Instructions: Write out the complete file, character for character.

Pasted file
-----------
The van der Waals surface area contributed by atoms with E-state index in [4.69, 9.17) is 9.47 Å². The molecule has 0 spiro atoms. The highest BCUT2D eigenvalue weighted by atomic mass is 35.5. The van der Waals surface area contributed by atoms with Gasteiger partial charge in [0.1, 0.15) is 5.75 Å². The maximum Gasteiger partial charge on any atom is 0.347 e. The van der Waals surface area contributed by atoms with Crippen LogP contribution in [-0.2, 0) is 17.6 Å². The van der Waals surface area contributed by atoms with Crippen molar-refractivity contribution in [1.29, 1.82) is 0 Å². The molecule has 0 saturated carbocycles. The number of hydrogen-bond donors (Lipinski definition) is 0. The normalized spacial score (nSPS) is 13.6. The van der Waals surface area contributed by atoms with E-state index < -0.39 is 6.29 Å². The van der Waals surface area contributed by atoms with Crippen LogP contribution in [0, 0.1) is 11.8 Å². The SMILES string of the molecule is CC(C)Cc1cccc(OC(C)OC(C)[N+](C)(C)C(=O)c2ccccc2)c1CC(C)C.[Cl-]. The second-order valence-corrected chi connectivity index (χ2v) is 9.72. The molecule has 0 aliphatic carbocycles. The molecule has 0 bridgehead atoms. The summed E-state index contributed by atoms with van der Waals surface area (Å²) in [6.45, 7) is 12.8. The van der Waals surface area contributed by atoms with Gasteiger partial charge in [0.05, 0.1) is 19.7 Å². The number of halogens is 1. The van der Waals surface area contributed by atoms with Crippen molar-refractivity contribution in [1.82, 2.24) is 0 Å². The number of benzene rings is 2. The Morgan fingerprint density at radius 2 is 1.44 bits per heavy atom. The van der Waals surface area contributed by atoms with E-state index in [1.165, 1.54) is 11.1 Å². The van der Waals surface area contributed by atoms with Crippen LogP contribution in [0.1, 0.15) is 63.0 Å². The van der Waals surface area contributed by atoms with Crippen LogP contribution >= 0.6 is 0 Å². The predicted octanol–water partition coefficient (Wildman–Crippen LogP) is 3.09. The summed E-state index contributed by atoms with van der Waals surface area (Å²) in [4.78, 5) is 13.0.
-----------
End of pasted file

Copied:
The van der Waals surface area contributed by atoms with E-state index in [4.69, 9.17) is 9.47 Å². The molecule has 0 spiro atoms. The highest BCUT2D eigenvalue weighted by atomic mass is 35.5. The van der Waals surface area contributed by atoms with Gasteiger partial charge in [0.1, 0.15) is 5.75 Å². The maximum Gasteiger partial charge on any atom is 0.347 e. The van der Waals surface area contributed by atoms with Crippen LogP contribution in [-0.2, 0) is 17.6 Å². The van der Waals surface area contributed by atoms with Crippen molar-refractivity contribution in [1.29, 1.82) is 0 Å². The molecule has 0 saturated carbocycles. The number of hydrogen-bond donors (Lipinski definition) is 0. The normalized spacial score (nSPS) is 13.6. The van der Waals surface area contributed by atoms with E-state index < -0.39 is 6.29 Å². The van der Waals surface area contributed by atoms with Crippen LogP contribution in [0, 0.1) is 11.8 Å². The SMILES string of the molecule is CC(C)Cc1cccc(OC(C)OC(C)[N+](C)(C)C(=O)c2ccccc2)c1CC(C)C.[Cl-]. The second-order valence-corrected chi connectivity index (χ2v) is 9.72. The molecule has 0 aliphatic carbocycles. The molecule has 0 bridgehead atoms. The summed E-state index contributed by atoms with van der Waals surface area (Å²) in [6.45, 7) is 12.8. The van der Waals surface area contributed by atoms with Gasteiger partial charge in [0.05, 0.1) is 19.7 Å². The number of halogens is 1. The van der Waals surface area contributed by atoms with Crippen molar-refractivity contribution in [1.82, 2.24) is 0 Å². The number of benzene rings is 2. The Morgan fingerprint density at radius 2 is 1.44 bits per heavy atom. The van der Waals surface area contributed by atoms with E-state index in [1.165, 1.54) is 11.1 Å². The van der Waals surface area contributed by atoms with Crippen LogP contribution in [0.1, 0.15) is 63.0 Å². The van der Waals surface area contributed by atoms with Crippen LogP contribution >= 0.6 is 0 Å². The predicted octanol–water partition coefficient (Wildman–Crippen LogP) is 3.09. The summed E-state index contributed by atoms with van der Waals surface area (Å²) in [4.78, 5) is 13.0.